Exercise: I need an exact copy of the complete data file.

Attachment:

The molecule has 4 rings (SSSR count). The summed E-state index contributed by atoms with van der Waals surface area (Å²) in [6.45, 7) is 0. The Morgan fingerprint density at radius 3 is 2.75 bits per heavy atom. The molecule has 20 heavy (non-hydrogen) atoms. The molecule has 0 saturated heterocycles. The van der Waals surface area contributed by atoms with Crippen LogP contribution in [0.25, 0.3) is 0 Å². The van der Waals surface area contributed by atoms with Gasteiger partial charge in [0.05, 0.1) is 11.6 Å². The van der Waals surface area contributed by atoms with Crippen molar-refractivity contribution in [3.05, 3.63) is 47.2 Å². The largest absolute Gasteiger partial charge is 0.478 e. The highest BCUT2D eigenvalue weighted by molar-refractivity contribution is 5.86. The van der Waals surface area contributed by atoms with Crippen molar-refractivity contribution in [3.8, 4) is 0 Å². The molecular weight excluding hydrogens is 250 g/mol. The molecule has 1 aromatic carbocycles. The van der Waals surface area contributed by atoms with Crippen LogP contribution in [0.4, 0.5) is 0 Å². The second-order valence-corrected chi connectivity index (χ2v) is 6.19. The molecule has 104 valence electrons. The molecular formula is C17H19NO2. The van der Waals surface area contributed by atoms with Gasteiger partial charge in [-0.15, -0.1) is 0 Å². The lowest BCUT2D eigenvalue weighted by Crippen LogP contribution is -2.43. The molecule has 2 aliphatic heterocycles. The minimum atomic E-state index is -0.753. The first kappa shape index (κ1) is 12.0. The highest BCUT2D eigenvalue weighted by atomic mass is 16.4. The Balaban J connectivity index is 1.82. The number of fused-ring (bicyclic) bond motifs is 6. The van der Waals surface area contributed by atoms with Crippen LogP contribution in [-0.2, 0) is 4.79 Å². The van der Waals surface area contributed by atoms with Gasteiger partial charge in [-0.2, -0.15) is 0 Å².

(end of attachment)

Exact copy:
The molecule has 4 rings (SSSR count). The summed E-state index contributed by atoms with van der Waals surface area (Å²) in [6.45, 7) is 0. The Morgan fingerprint density at radius 3 is 2.75 bits per heavy atom. The molecule has 20 heavy (non-hydrogen) atoms. The molecule has 0 saturated heterocycles. The van der Waals surface area contributed by atoms with Crippen LogP contribution in [0.25, 0.3) is 0 Å². The van der Waals surface area contributed by atoms with Gasteiger partial charge in [0.05, 0.1) is 11.6 Å². The van der Waals surface area contributed by atoms with Crippen molar-refractivity contribution in [3.05, 3.63) is 47.2 Å². The largest absolute Gasteiger partial charge is 0.478 e. The highest BCUT2D eigenvalue weighted by molar-refractivity contribution is 5.86. The van der Waals surface area contributed by atoms with Crippen molar-refractivity contribution in [3.8, 4) is 0 Å². The molecular weight excluding hydrogens is 250 g/mol. The molecule has 1 aromatic carbocycles. The van der Waals surface area contributed by atoms with Crippen LogP contribution in [0.4, 0.5) is 0 Å². The second-order valence-corrected chi connectivity index (χ2v) is 6.19. The molecule has 104 valence electrons. The molecular formula is C17H19NO2. The van der Waals surface area contributed by atoms with Gasteiger partial charge in [-0.15, -0.1) is 0 Å². The lowest BCUT2D eigenvalue weighted by Crippen LogP contribution is -2.43. The molecule has 2 aliphatic heterocycles. The minimum atomic E-state index is -0.753. The first kappa shape index (κ1) is 12.0. The highest BCUT2D eigenvalue weighted by atomic mass is 16.4. The Balaban J connectivity index is 1.82. The number of fused-ring (bicyclic) bond motifs is 6. The van der Waals surface area contributed by atoms with Crippen LogP contribution in [-0.2, 0) is 4.79 Å². The van der Waals surface area contributed by atoms with Gasteiger partial charge in [-0.2, -0.15) is 0 Å².